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May heads to Brussels for Brexit talks as Gibraltar row rumbles on

Theresa May’s meetings with Donald Tusk and Jean-Claude Juncker come before a summit of EU leaders on Sunday.

Theresa May heads to Brussels on Saturday with her Brexit deal under threat at home and abroad.

The Prime Minister will hold talks with European Commission president Jean-Claude Juncker and European Council president Donald Tusk before a summit of EU leaders on Sunday which is expected to endorse the deal thrashed out between negotiators from the two sides.

But Spanish Prime Minister Pedro Sanchez has threatened to “veto” progress without further guarantees for Madrid over the status of Gibraltar.

Mrs May also faced domestic difficulties, with her relationship with the Democratic Unionist Party looking increasingly strained as Arlene Foster’s party prepared for its conference in Belfast.

DUP leader Arlene Foster warned that the confidence and supply deal propping up Mrs May’s minority administration would have to be “revisited” if her Brexit deal gets through Parliament.

The DUP has strongly opposed the deal and the guest star at its conference will be Boris Johnson, a prominent critic of the Prime Minister’s approach and a potential rival for the Tory leadership.

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DUP leader Arlene Foster and deputy leader Nigel Dodds have strongly opposed Theresa May’s deal (Brian Lawless/PA)

The tensions over Gibraltar concern Spain’s demand that Gibraltar’s future is considered a bilateral issue between London and Madrid rather than between the EU and UK.

Mr Sanchez has suggested that Sunday’s summit could be scrapped unless there is a breakthrough.

Mrs May has insisted her deal is in the interests of “the whole UK family” including Gibraltar.

The last-minute diplomatic spat comes as Mrs May’s critics laid bare the scale of their opposition to the Brexit plan.

More than 80 Conservative MPs – from both the Leave and Remain sides – are threatening to vote against the agreement.

And if it did pass the Commons, the repercussions could bring down Mrs May’s Government, with the DUP hinting at withdrawing the support of its MPs.

The DUP’s 10 MPs have proved reluctant to vote with the Government since the terms of the Brexit deal became known and the termination of their Westminster arrangement would be a major blow to the Prime Minister.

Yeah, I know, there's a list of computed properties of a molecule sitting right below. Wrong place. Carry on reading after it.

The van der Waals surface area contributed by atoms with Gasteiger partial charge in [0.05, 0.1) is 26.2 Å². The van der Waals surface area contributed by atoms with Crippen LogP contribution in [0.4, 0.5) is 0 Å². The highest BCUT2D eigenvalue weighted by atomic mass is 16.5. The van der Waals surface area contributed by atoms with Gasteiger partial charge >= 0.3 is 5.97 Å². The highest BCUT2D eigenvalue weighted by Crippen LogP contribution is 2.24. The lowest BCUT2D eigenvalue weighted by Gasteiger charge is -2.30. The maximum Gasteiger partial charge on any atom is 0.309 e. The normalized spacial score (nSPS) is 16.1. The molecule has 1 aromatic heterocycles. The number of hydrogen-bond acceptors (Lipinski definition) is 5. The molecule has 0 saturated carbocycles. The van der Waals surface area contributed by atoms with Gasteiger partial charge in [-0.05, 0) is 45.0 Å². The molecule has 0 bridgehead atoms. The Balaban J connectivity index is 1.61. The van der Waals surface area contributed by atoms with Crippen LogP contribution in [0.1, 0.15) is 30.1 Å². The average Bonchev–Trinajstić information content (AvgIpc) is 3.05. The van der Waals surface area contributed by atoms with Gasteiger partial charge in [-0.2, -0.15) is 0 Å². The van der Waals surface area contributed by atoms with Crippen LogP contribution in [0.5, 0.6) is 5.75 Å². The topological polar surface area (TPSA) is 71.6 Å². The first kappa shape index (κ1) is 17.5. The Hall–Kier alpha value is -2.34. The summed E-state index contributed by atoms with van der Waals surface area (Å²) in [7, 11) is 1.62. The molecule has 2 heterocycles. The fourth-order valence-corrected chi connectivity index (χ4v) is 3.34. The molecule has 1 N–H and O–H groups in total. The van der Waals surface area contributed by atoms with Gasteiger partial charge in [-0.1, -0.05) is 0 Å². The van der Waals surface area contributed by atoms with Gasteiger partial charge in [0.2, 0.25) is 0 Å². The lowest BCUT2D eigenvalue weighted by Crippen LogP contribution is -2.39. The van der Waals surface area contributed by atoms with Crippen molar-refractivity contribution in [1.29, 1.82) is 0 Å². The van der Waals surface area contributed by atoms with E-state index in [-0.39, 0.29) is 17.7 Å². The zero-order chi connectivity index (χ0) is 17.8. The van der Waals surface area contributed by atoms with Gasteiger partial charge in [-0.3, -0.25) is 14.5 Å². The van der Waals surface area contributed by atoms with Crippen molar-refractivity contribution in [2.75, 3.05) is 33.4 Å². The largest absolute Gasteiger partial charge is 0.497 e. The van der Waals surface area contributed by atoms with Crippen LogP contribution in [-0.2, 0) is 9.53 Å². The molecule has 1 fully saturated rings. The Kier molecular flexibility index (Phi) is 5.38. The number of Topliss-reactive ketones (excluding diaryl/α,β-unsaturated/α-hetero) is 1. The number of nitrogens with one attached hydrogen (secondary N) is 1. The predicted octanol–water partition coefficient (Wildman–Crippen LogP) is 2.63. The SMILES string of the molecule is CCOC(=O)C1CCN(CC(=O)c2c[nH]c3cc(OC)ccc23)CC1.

In her conference speech, Mrs Foster will say: “The choice is not between this deal and no deal despite what the Government spin machine may say.

“The reality is that if we are to secure a better outcome than is currently on offer then the only option is to look beyond this current draft Withdrawal Agreement and work in the time ahead for an improved outcome.”

The DUP’s Westminster leader Nigel Dodds will use his conference speech to stress that the confidence and supply arrangement is with the Conservative Party – rather than Mrs May herself – and urge Tory Eurosceptics to revolt against the Brexit deal.

“The confidence and supply deal is a two-way street. The Government’s commitments under it are clear… including on Brexit.

“Commitments freely entered into must be delivered and if they are not, then clearly, as we have shown, there are consequences.”

In a message aimed at Tory Brexiteers he will say: “Our agreement is of course with the Conservative Party.  It is incumbent therefore on all Conservatives in Parliament who recognise the importance of continuing stability and who wish to see the Government deliver its agenda to ensure it is honoured in full.”

But Mrs May, who launched an effort to sell the Brexit deal directly to the public, insisted that there would be no changes to appease critics at this late stage.

In a BBC phone-in she said: “If we were to go back to the European Union and say ‘People didn’t like that deal can we have another one?,’ I don’t think they are going to come to us and say ‘We will give you a better deal’.

“This is the deal that I think works for the UK.”

The Daily Telegraph reported that the next stage of her Brexit sales pitch will be on the immigration controls believed to have been a key factor in the Leave vote.

According to leaked Cabinet papers, the Home Office has drawn up plans to issue low-skilled migrants with 11-month visas “with restricted entitlements and rights” while they are living in the UK.

Alternative plans could allow EU migrants aged between 18 and 30 to live and work in the UK for two years, with a strict cap on numbers.

The Government will abolish the cap on highly skilled “tier 2” migrants entirely, the report said, with the plans set out in the week beginning December 3 – a week before the crunch Brexit vote is expected in the Commons.

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Dominic Raab has claimed the UK will be worse off under Mrs May’s deal than if it stayed in the EU (Andrew Matthews/PA)

Despite the turmoil, the Prime Minister again insisted that as far as she was concerned, Brexit would go ahead next year as planned.

“Personally, there is no question of no Brexit, because the Government needs to deliver on what people voted for in the referendum in 2016,” she said.

“As far as I am concerned, the UK is leaving the European Union on March 29 2019.”

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